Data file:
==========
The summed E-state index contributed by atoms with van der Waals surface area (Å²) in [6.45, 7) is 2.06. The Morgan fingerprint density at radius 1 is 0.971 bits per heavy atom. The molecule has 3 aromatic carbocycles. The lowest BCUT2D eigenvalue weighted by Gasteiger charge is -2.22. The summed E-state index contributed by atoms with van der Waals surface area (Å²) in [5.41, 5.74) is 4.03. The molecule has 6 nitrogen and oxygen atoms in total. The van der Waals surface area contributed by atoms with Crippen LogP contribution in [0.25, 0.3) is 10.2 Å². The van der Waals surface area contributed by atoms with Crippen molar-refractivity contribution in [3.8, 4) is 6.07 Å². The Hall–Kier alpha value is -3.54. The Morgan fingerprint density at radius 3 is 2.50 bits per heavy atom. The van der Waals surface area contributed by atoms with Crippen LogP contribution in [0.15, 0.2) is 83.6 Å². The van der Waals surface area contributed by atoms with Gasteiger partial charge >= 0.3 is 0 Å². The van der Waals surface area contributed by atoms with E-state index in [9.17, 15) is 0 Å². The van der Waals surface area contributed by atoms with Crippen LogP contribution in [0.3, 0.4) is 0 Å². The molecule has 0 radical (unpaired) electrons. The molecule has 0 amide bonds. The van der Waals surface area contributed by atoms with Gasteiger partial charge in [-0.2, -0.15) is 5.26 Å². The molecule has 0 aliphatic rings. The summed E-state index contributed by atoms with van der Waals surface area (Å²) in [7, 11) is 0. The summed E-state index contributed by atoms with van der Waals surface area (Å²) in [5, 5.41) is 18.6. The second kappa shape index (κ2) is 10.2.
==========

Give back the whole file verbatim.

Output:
The summed E-state index contributed by atoms with van der Waals surface area (Å²) in [6.45, 7) is 2.06. The Morgan fingerprint density at radius 1 is 0.971 bits per heavy atom. The molecule has 3 aromatic carbocycles. The lowest BCUT2D eigenvalue weighted by Gasteiger charge is -2.22. The summed E-state index contributed by atoms with van der Waals surface area (Å²) in [5.41, 5.74) is 4.03. The molecule has 6 nitrogen and oxygen atoms in total. The van der Waals surface area contributed by atoms with Crippen LogP contribution in [0.25, 0.3) is 10.2 Å². The van der Waals surface area contributed by atoms with Crippen molar-refractivity contribution in [3.8, 4) is 6.07 Å². The Hall–Kier alpha value is -3.54. The Morgan fingerprint density at radius 3 is 2.50 bits per heavy atom. The van der Waals surface area contributed by atoms with Crippen LogP contribution in [0.15, 0.2) is 83.6 Å². The van der Waals surface area contributed by atoms with Gasteiger partial charge >= 0.3 is 0 Å². The van der Waals surface area contributed by atoms with E-state index in [9.17, 15) is 0 Å². The van der Waals surface area contributed by atoms with Crippen LogP contribution in [0.3, 0.4) is 0 Å². The molecule has 0 radical (unpaired) electrons. The molecule has 0 amide bonds. The van der Waals surface area contributed by atoms with Gasteiger partial charge in [-0.2, -0.15) is 5.26 Å². The molecule has 0 aliphatic rings. The summed E-state index contributed by atoms with van der Waals surface area (Å²) in [7, 11) is 0. The summed E-state index contributed by atoms with van der Waals surface area (Å²) in [5, 5.41) is 18.6. The second kappa shape index (κ2) is 10.2.